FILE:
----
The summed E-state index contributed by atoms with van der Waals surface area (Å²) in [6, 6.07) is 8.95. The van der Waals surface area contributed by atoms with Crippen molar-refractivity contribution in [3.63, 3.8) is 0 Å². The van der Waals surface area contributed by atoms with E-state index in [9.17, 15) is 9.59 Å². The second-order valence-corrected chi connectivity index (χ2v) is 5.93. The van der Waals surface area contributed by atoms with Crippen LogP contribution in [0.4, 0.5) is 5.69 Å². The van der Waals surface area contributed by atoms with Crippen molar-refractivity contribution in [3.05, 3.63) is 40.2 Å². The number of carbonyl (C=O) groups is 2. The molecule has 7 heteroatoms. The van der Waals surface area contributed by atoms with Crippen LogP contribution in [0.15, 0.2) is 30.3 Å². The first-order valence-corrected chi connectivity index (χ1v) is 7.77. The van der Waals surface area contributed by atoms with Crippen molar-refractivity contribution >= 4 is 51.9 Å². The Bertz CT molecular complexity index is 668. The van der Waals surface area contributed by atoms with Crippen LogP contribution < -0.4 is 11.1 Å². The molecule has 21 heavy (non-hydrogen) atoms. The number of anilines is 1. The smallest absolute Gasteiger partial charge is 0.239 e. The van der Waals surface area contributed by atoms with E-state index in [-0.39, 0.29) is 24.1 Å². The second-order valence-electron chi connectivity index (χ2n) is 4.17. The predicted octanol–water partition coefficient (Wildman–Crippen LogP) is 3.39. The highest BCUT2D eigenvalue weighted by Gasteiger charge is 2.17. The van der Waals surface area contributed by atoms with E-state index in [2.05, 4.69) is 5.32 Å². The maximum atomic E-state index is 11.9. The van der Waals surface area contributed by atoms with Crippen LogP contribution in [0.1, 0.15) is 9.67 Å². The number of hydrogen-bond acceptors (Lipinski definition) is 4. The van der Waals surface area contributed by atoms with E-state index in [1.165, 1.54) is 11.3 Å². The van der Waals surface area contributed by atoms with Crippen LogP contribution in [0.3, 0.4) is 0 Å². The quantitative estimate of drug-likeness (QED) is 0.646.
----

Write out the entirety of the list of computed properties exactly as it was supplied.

The summed E-state index contributed by atoms with van der Waals surface area (Å²) in [6, 6.07) is 8.95. The van der Waals surface area contributed by atoms with Crippen molar-refractivity contribution in [3.63, 3.8) is 0 Å². The van der Waals surface area contributed by atoms with E-state index in [9.17, 15) is 9.59 Å². The second-order valence-corrected chi connectivity index (χ2v) is 5.93. The van der Waals surface area contributed by atoms with Crippen LogP contribution in [0.4, 0.5) is 5.69 Å². The van der Waals surface area contributed by atoms with Crippen molar-refractivity contribution in [3.05, 3.63) is 40.2 Å². The number of carbonyl (C=O) groups is 2. The molecule has 7 heteroatoms. The van der Waals surface area contributed by atoms with Crippen LogP contribution in [0.15, 0.2) is 30.3 Å². The first-order valence-corrected chi connectivity index (χ1v) is 7.77. The van der Waals surface area contributed by atoms with Crippen molar-refractivity contribution >= 4 is 51.9 Å². The Bertz CT molecular complexity index is 668. The van der Waals surface area contributed by atoms with Crippen LogP contribution < -0.4 is 11.1 Å². The molecule has 21 heavy (non-hydrogen) atoms. The number of anilines is 1. The smallest absolute Gasteiger partial charge is 0.239 e. The van der Waals surface area contributed by atoms with E-state index in [-0.39, 0.29) is 24.1 Å². The second-order valence-electron chi connectivity index (χ2n) is 4.17. The predicted octanol–water partition coefficient (Wildman–Crippen LogP) is 3.39. The highest BCUT2D eigenvalue weighted by Gasteiger charge is 2.17. The van der Waals surface area contributed by atoms with E-state index in [2.05, 4.69) is 5.32 Å². The maximum atomic E-state index is 11.9. The van der Waals surface area contributed by atoms with Crippen LogP contribution in [0.1, 0.15) is 9.67 Å². The number of hydrogen-bond acceptors (Lipinski definition) is 4. The van der Waals surface area contributed by atoms with E-state index in [1.165, 1.54) is 11.3 Å². The van der Waals surface area contributed by atoms with Crippen LogP contribution in [0.3, 0.4) is 0 Å². The quantitative estimate of drug-likeness (QED) is 0.646.